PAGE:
Feed The Beast

Reloading The Mighty .50 BMG

Fifty BMG. Say it out loud. Let the words roll off your tongue. Now can you feel it? The tingly rush you inevitably got is a tiny surge in serum testosterone. Simply speaking the name of the manliest cartridge ever created will make you more alert, self-confident and attractive to the opposite sex.

Will believes these Hornady rounds are the finest .50 BMG factory ammo — but they cost $6 per pop.

Taking the Plunge

Inimitable firearms luminary John Moses Browning originally created the .50 BMG (Browning machine gun) round to counter the barrage of balloons, aircraft and primitive armored vehicles on the battlefields of World War I. The original specifications came from General John “Black Jack” Pershing himself. The cartridge is simply a scaled up .30-06.

This massive round and the peerless Ma Deuce heavy machinegun firing it were apparently perfect. Despite several attempts we cannot seem to make anything better, even now in the Information Age. The same M2 Heavy Barrel still fights atop armored HUMVEEs and MRAP vehicles even today, more than a century after its inception.

I freely admit I drank the Kool-Aid. I scraped up my pennies for what seemed half a lifetime until I finally landed a Barrett M82A1 anti-materiel rifle of my own. I could imagine myself exploding engine blocks half a mile distant behind the same gun gracing such action flicks as The Accountant and Robocop.

I found a good deal on the gun on Gunbroker.

However, getting a good deal on a Lamborghini is still a crazy lot of money — once I actually bought this beast of a gun, I had to feed it.

Cheap ammo made from pulled GI components was $3 a round and grouped in a coffee can lid at 100 meters. What had I done? This insanely expensive rifle would clearly never perform a grid square away if it couldn’t print cloverleaves at a football field.

Then I ponied up for some match ammo and found the Barrett was indeed one tack-driving howitzer. The only problem was .50 BMG match ammo costs (no kidding!) $6 per round. It looked like my expensive new pile driver would be a wall hanger and little else — until RCBS saved the day.

CCI No. 35 primers launch the .50 BMG. The .22 LR cartridge is there for scale!

Super Size Me!

Reloading really is fun, particularly when it’s a family affair. Back when my kids were young they helped me manage components, and it was always great fellowship. The work is repetitive so there’s plenty of time to think and visit.

Thanks to RCBS, reloading the .50 BMG is just like loading any lesser rifle cartridge, only on a way-bigger scale (after all, we’re talking an OAL of 5.45). The folks at RCBS know what you’ll need so it all comes in a single box. The set-up is called the Ammomaster .50 BMG Pack and it is one-stop shopping to get you into building your own supersized rifle rounds. The only other things you need are the sundry components, a way to manage powder and a gun to shoot your massive new cartridges!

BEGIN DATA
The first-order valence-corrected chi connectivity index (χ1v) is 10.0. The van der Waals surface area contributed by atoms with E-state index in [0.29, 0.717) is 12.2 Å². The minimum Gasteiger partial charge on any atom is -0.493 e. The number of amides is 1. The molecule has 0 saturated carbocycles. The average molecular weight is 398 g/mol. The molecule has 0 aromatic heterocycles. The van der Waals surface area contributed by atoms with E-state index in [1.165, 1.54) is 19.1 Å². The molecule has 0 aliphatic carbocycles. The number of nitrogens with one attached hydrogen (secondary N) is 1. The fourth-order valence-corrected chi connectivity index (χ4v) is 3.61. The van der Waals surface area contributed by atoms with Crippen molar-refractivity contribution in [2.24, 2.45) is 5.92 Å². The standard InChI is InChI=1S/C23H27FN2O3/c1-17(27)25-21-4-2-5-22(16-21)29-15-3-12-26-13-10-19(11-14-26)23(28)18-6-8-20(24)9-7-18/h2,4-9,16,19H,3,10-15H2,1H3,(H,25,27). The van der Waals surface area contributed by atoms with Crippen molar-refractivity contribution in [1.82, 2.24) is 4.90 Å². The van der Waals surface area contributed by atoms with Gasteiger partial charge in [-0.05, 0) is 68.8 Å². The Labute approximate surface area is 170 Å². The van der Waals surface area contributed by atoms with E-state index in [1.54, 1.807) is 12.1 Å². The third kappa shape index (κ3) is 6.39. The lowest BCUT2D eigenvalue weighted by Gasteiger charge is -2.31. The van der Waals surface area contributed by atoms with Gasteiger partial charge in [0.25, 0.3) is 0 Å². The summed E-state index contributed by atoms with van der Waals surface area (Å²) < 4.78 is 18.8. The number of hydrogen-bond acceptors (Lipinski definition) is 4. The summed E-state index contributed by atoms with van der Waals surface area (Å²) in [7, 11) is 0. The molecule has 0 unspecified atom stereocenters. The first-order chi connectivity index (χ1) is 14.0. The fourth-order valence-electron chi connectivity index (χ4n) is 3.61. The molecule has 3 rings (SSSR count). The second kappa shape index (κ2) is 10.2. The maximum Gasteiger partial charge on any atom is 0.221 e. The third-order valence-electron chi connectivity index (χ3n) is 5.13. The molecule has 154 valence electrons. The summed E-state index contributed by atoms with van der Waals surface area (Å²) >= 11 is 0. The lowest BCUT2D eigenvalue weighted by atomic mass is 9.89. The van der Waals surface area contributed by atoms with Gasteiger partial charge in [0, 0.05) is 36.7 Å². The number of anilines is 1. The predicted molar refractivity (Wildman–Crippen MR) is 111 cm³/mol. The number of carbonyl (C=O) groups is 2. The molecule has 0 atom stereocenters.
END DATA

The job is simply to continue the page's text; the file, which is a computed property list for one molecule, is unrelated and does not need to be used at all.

The press is a gargantuan contrivance sufficiently upsized to provide the considerable forces required to size these things. Compound leverage and a generous handle make this a surprisingly easy chore. The solid steel ram is 1.5 across. Despite its impressive dimensions, the rig will still fit on a typical bench.

The full-length sizer and seater dies look much like their lesser counterparts except they’re as big as hot dog buns. The ram-priming unit fits into the press and the set comes with a trim die as well.

I opted for the RCBS Quick Change High Capacity Powder Measure. This leviathan will hold up to 2 lbs. of powder and comes with three different drop tubes, one of which is designed specifically for the .50 BMG. The metering assemblies exchange with a pull pin. You can certainly make do with less but keep in mind the prodigious scope of this enterprise.

Dies for the .50 BMG are like those for the .308 (at right), only bigger. Much bigger.

Hodgdon US 869 is designed to stoke big rounds like the .50 BMG.


CCI makes the primers and they are indeed impressive while Hodgdon makes the powder. A family-owned company, the Hodgdon Powder Company began with 50,000 lbs. of government-surplus gunpowder sold in paper sacks via mail order immediately after WWII. Hodgdon US 869 feeds really big rounds like the .50 BMG. Loading data is on the label.

If you’re looking for world-class big bore accuracy then 750-gr. Hornady A-Max bullets are the finest show in town. These high-performance boat tail brutes sport exceptionally pointy tips and a secant ogive profile. I’m not completely sure what the last thing means, but these babies are precision beasts downrange.

The Massive RCBS Ammomaster .50 BMG on Will’s reloading bench.
The hopper on this monster will hold up to 2 lbs. of propellant!

The Payoff

Rolling your own .50 BMG rounds is fairly fundamental for anybody who has ever reloaded before. Even if you’re a neophyte the instructions included with the set are clear and easy to understand. Should you get stumped there is always the miracle of YouTube.

I’m not really a reloading fanatic like some names you might see in these hallowed pages. I have reloaded for decades simply to avail myself of cheap bulk blasting ammo. However, if you take your time, the RCBS Ammomaster .50 BMG Pack produces precision .50-caliber rounds that punch tight groups just like the crazy-expensive match stuff, all for the price of components. It’s the only reason I get to play with my fancy .50-caliber rifle!






Purchase A PDF Download Of The GUNS Magazine August 2019 Issue Now!